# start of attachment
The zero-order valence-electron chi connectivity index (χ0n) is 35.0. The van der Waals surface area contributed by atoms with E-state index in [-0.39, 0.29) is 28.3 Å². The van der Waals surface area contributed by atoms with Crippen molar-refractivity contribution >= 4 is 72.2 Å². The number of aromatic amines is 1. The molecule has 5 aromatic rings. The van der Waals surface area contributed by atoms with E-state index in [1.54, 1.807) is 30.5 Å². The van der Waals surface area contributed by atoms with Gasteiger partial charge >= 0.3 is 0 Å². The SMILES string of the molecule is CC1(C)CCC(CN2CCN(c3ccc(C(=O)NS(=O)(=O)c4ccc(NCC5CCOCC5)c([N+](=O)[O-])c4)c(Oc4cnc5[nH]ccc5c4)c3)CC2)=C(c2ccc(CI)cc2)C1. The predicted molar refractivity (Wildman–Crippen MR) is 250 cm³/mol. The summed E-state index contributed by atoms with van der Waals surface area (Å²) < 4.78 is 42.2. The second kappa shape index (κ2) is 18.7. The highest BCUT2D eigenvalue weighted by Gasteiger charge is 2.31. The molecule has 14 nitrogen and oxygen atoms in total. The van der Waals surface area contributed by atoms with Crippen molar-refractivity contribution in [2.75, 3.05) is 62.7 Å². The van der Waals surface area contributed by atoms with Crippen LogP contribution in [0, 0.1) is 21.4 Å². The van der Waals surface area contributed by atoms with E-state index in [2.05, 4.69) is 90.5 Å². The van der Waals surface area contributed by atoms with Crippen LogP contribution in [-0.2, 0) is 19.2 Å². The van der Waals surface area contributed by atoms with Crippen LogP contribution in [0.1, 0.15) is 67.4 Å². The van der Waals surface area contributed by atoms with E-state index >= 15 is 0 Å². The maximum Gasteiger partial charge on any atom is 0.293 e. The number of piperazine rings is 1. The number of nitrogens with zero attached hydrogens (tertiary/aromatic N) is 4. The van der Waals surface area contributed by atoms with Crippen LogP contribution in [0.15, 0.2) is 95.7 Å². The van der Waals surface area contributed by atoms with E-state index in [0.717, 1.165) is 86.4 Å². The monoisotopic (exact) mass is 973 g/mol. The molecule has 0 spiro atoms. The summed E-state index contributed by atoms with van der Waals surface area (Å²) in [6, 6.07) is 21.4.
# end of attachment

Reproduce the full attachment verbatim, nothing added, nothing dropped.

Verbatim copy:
The zero-order valence-electron chi connectivity index (χ0n) is 35.0. The van der Waals surface area contributed by atoms with E-state index in [-0.39, 0.29) is 28.3 Å². The van der Waals surface area contributed by atoms with Crippen molar-refractivity contribution >= 4 is 72.2 Å². The number of aromatic amines is 1. The molecule has 5 aromatic rings. The van der Waals surface area contributed by atoms with E-state index in [1.54, 1.807) is 30.5 Å². The van der Waals surface area contributed by atoms with Gasteiger partial charge >= 0.3 is 0 Å². The SMILES string of the molecule is CC1(C)CCC(CN2CCN(c3ccc(C(=O)NS(=O)(=O)c4ccc(NCC5CCOCC5)c([N+](=O)[O-])c4)c(Oc4cnc5[nH]ccc5c4)c3)CC2)=C(c2ccc(CI)cc2)C1. The predicted molar refractivity (Wildman–Crippen MR) is 250 cm³/mol. The summed E-state index contributed by atoms with van der Waals surface area (Å²) < 4.78 is 42.2. The second kappa shape index (κ2) is 18.7. The highest BCUT2D eigenvalue weighted by Gasteiger charge is 2.31. The molecule has 14 nitrogen and oxygen atoms in total. The van der Waals surface area contributed by atoms with Crippen molar-refractivity contribution in [2.75, 3.05) is 62.7 Å². The van der Waals surface area contributed by atoms with Crippen LogP contribution in [0, 0.1) is 21.4 Å². The van der Waals surface area contributed by atoms with E-state index in [2.05, 4.69) is 90.5 Å². The van der Waals surface area contributed by atoms with Crippen LogP contribution in [-0.2, 0) is 19.2 Å². The van der Waals surface area contributed by atoms with Crippen LogP contribution in [0.1, 0.15) is 67.4 Å². The van der Waals surface area contributed by atoms with E-state index >= 15 is 0 Å². The maximum Gasteiger partial charge on any atom is 0.293 e. The number of piperazine rings is 1. The number of nitrogens with zero attached hydrogens (tertiary/aromatic N) is 4. The van der Waals surface area contributed by atoms with Crippen LogP contribution in [0.15, 0.2) is 95.7 Å². The van der Waals surface area contributed by atoms with E-state index in [0.717, 1.165) is 86.4 Å². The monoisotopic (exact) mass is 973 g/mol. The molecule has 0 spiro atoms. The summed E-state index contributed by atoms with van der Waals surface area (Å²) in [6, 6.07) is 21.4.